How to Rock Your Freshman Year in College

How to Rock Your Freshman Year in College

Life as a college freshman is full of opportunities, challenges, and new experiences. It’s natural to feel nervous, lost, and scared as a college freshman. But freshman year isn’t all that scary. With some effort, you can not only survive your freshman year, but can rock it too! 

How, you ask? Here’s how: 

Keep an open mind: Don’t have preconceived notions about freshman year. Irrespective of what others tell you, your experience will be different from everyone else’s. Know that you’re not alone. There’ll be so many other freshmen on campus in the same boat as you. It’s important to keep an open mind and learn as you go. Be open to new experiences. Don’t let setbacks bog you down. If you’re unsure of something, ask for guidance. If you’re looking for course correction, seek help. 

Be organized: From your personal belongings to your schedule, make sure things are in order. Planning everything ahead of time and having a proper schedule will help you manage your time better. Divide your time between classes, extracurriculars, and other activities you may want to take part in. Make a schedule and try your best to make it work. Use extra help like Bartleby and other tools to save time and be on top of your game.

Get out there: Get out of your comfort zone and start a conversation. Be it your roommate, people you meet in the residence hall, classmates, professors, or counselors, keep the communication channel open. Talk to people to get to know them. Be an active listener. Sign up for clubs, sports teams, or other activities where you can meet new people and make friends and build your network. 

Find a mentor: It can be a senior, a professor, a counselor, a student advisor, or anyone else who has enough experience to mentor you and help you navigate college and beyond. Many universities even have freshman mentor programs where a personal mentor is appointed to help freshman transition to college life. Such programs help freshmen ease into college life and help them achieve their academic and personal goals. Check if your college has such a program or reach out to a student counselor if you need help. 

Don’t skip classes: Although it might be tempting to skip classes, it isn’t a wise thing to do if you want to get good grades. Missing classes also means that you’ll have to spend extra time catching up, which can be stressful. You’ll also have a tough time working on your assignments if you skip classes. Since each class costs you money, skipping classes is equal to throwing your money away. While it’s okay to skip classes when you’ve a valid reason, it’s important to make sure that it doesn’t become a habit.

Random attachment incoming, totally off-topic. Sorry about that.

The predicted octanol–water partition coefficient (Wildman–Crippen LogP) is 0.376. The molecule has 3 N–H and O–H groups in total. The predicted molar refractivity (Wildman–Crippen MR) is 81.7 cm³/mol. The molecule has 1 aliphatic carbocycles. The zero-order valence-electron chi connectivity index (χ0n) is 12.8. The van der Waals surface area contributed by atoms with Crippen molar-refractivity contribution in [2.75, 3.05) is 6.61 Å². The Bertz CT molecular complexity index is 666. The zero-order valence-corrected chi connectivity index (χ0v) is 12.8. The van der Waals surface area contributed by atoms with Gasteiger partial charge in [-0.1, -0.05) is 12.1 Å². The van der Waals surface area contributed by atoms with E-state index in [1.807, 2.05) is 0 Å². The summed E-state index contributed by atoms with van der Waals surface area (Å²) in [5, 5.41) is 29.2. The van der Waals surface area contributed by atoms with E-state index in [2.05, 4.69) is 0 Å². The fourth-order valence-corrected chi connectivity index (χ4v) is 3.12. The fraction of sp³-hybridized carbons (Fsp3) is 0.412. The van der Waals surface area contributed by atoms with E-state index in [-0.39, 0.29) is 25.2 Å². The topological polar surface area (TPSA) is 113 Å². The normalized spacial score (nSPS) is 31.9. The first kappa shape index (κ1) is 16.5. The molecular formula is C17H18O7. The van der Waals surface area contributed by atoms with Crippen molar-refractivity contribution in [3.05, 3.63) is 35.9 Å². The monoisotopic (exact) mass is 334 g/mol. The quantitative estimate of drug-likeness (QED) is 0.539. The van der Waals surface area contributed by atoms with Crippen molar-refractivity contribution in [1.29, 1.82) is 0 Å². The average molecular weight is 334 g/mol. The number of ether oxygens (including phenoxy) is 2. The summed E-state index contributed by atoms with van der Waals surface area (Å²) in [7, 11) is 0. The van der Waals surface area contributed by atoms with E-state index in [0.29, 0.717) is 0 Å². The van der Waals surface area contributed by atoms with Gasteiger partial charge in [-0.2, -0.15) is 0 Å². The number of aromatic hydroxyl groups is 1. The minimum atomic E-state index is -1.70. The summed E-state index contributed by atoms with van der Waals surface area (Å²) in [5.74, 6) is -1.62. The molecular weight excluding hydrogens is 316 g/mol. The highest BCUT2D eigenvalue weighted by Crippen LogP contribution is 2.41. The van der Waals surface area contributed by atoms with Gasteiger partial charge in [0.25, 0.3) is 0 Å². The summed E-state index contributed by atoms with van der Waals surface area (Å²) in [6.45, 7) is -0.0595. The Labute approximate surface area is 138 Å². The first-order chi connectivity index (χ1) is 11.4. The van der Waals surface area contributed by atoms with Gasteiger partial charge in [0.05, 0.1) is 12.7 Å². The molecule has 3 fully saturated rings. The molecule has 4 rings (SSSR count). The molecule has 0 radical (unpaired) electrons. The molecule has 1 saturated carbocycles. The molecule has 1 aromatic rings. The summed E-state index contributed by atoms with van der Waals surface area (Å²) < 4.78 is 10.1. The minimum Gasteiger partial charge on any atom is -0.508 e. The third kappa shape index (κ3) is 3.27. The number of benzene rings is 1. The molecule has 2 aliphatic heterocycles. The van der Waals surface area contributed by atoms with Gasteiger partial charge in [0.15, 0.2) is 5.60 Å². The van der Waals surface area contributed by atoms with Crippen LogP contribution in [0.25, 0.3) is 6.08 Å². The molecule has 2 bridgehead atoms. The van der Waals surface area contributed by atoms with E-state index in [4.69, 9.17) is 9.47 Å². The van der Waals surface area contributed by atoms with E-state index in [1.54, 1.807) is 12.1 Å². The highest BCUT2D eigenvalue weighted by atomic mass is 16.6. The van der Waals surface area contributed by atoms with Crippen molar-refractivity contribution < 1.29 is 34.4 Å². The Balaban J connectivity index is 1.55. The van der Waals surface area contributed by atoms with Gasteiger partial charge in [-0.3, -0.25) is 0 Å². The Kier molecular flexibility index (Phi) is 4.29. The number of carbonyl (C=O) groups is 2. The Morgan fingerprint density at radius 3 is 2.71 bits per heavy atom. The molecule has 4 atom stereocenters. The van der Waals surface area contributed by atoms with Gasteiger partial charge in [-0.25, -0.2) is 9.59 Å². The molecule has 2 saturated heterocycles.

Manage your money: A light purse is a heavy curse. Therefore, you should be extra careful with your money. Being prudent will help you make the right decisions when it comes to spending money. Make a budget and try not to exceed it. Check if you’re eligible for financial aid, grants, scholarships, etc. which will help reduce your student debt. Make use of student discounts and deals. Remember, a penny saved is a penny earned. 

Pack extra clothes: Get enough clothes. If you get busy juggling too many things, you could be left with very little time to do your laundry. While most residence halls laundry facilities, it might take some time for you to get used to doing your laundry. It helps to have a few sets of extra clothes meanwhile. 

Make healthy choices: It’s easy to get exhausted since you’ll be juggling classes, assignments, clubs, parties, events, and whatnot. In order to avoid burnout, you should maintain a healthy lifestyle. It’s important to eat a healthy diet, drink enough water, get sufficient sleep, take breaks when necessary, exercise frequently, and do everything that you need to do to stay sane, healthy, and happy. Paying attention to your physical, emotional, and mental health will help you cope with stress and improve your wellbeing. 

Being away from home for the first time can be overwhelming. That said, you don’t have to feel intimidated by your new life. With a little effort, you can learn to make the best use of the resources available at your disposal to not only survive, but also rock your freshman year.